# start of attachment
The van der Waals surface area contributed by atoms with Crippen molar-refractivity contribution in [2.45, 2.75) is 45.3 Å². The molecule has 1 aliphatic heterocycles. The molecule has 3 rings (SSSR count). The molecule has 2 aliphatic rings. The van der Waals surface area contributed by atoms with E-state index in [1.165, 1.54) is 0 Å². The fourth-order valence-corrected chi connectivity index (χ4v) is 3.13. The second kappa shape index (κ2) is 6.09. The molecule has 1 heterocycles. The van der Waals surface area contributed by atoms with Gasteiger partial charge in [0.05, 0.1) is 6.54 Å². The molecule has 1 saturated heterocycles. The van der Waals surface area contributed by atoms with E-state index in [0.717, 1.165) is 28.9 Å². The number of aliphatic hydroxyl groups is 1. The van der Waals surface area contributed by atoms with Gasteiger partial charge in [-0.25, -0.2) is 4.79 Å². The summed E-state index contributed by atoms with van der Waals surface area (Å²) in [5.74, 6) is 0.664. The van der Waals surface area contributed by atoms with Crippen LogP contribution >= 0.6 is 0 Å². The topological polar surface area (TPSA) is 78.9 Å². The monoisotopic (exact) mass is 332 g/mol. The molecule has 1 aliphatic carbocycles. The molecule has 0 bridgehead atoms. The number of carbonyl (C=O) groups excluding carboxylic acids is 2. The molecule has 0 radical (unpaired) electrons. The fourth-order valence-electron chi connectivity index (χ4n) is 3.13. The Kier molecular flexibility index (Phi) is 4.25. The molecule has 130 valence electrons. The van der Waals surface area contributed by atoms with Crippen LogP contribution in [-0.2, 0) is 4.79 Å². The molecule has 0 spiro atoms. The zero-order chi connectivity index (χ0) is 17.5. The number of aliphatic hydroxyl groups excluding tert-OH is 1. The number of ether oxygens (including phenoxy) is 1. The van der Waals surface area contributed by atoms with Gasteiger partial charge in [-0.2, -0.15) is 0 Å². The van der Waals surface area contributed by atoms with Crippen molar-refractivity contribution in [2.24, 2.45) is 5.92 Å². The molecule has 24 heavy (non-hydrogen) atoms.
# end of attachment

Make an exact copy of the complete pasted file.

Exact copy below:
The van der Waals surface area contributed by atoms with Crippen molar-refractivity contribution in [2.45, 2.75) is 45.3 Å². The molecule has 1 aliphatic heterocycles. The molecule has 3 rings (SSSR count). The molecule has 2 aliphatic rings. The van der Waals surface area contributed by atoms with E-state index in [1.165, 1.54) is 0 Å². The fourth-order valence-corrected chi connectivity index (χ4v) is 3.13. The second kappa shape index (κ2) is 6.09. The molecule has 1 heterocycles. The van der Waals surface area contributed by atoms with Gasteiger partial charge in [0.05, 0.1) is 6.54 Å². The molecule has 1 saturated heterocycles. The van der Waals surface area contributed by atoms with E-state index in [0.717, 1.165) is 28.9 Å². The number of aliphatic hydroxyl groups is 1. The van der Waals surface area contributed by atoms with Gasteiger partial charge in [-0.25, -0.2) is 4.79 Å². The summed E-state index contributed by atoms with van der Waals surface area (Å²) in [5.74, 6) is 0.664. The van der Waals surface area contributed by atoms with Crippen LogP contribution >= 0.6 is 0 Å². The topological polar surface area (TPSA) is 78.9 Å². The monoisotopic (exact) mass is 332 g/mol. The molecule has 1 aliphatic carbocycles. The molecule has 0 bridgehead atoms. The number of carbonyl (C=O) groups excluding carboxylic acids is 2. The molecule has 0 radical (unpaired) electrons. The fourth-order valence-electron chi connectivity index (χ4n) is 3.13. The Kier molecular flexibility index (Phi) is 4.25. The molecule has 130 valence electrons. The van der Waals surface area contributed by atoms with Crippen LogP contribution in [-0.2, 0) is 4.79 Å². The molecule has 0 spiro atoms. The zero-order chi connectivity index (χ0) is 17.5. The number of aliphatic hydroxyl groups excluding tert-OH is 1. The number of ether oxygens (including phenoxy) is 1. The van der Waals surface area contributed by atoms with Gasteiger partial charge in [-0.2, -0.15) is 0 Å². The van der Waals surface area contributed by atoms with Crippen molar-refractivity contribution in [2.24, 2.45) is 5.92 Å². The molecule has 24 heavy (non-hydrogen) atoms.